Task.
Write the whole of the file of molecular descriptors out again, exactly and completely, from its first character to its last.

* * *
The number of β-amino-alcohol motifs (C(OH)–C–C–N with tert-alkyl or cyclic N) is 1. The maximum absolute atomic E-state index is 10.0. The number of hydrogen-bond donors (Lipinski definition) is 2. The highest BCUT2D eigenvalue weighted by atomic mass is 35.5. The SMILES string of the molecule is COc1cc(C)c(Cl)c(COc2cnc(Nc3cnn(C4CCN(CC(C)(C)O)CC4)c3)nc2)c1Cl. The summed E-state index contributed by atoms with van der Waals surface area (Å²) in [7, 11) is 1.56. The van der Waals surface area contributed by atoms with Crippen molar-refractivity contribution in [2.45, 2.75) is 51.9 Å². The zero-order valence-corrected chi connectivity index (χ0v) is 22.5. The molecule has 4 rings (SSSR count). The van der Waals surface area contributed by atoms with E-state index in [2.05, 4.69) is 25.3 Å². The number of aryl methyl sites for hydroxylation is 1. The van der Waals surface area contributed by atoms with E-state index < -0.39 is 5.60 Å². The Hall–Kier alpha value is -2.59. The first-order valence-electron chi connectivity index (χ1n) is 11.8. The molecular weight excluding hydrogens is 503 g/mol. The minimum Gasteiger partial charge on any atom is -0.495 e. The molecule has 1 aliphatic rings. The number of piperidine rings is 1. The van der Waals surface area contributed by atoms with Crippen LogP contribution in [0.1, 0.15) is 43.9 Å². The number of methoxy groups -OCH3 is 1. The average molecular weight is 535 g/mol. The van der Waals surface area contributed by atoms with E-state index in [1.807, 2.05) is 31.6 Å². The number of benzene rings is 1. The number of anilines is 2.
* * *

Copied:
The number of β-amino-alcohol motifs (C(OH)–C–C–N with tert-alkyl or cyclic N) is 1. The maximum absolute atomic E-state index is 10.0. The number of hydrogen-bond donors (Lipinski definition) is 2. The highest BCUT2D eigenvalue weighted by atomic mass is 35.5. The SMILES string of the molecule is COc1cc(C)c(Cl)c(COc2cnc(Nc3cnn(C4CCN(CC(C)(C)O)CC4)c3)nc2)c1Cl. The summed E-state index contributed by atoms with van der Waals surface area (Å²) in [7, 11) is 1.56. The van der Waals surface area contributed by atoms with Crippen molar-refractivity contribution in [2.45, 2.75) is 51.9 Å². The zero-order valence-corrected chi connectivity index (χ0v) is 22.5. The molecule has 4 rings (SSSR count). The van der Waals surface area contributed by atoms with E-state index in [2.05, 4.69) is 25.3 Å². The number of aryl methyl sites for hydroxylation is 1. The van der Waals surface area contributed by atoms with E-state index < -0.39 is 5.60 Å². The Hall–Kier alpha value is -2.59. The first-order valence-electron chi connectivity index (χ1n) is 11.8. The molecular weight excluding hydrogens is 503 g/mol. The minimum Gasteiger partial charge on any atom is -0.495 e. The molecule has 1 aliphatic rings. The number of piperidine rings is 1. The van der Waals surface area contributed by atoms with Crippen LogP contribution in [0.1, 0.15) is 43.9 Å². The number of methoxy groups -OCH3 is 1. The average molecular weight is 535 g/mol. The van der Waals surface area contributed by atoms with E-state index in [1.807, 2.05) is 31.6 Å². The number of benzene rings is 1. The number of anilines is 2.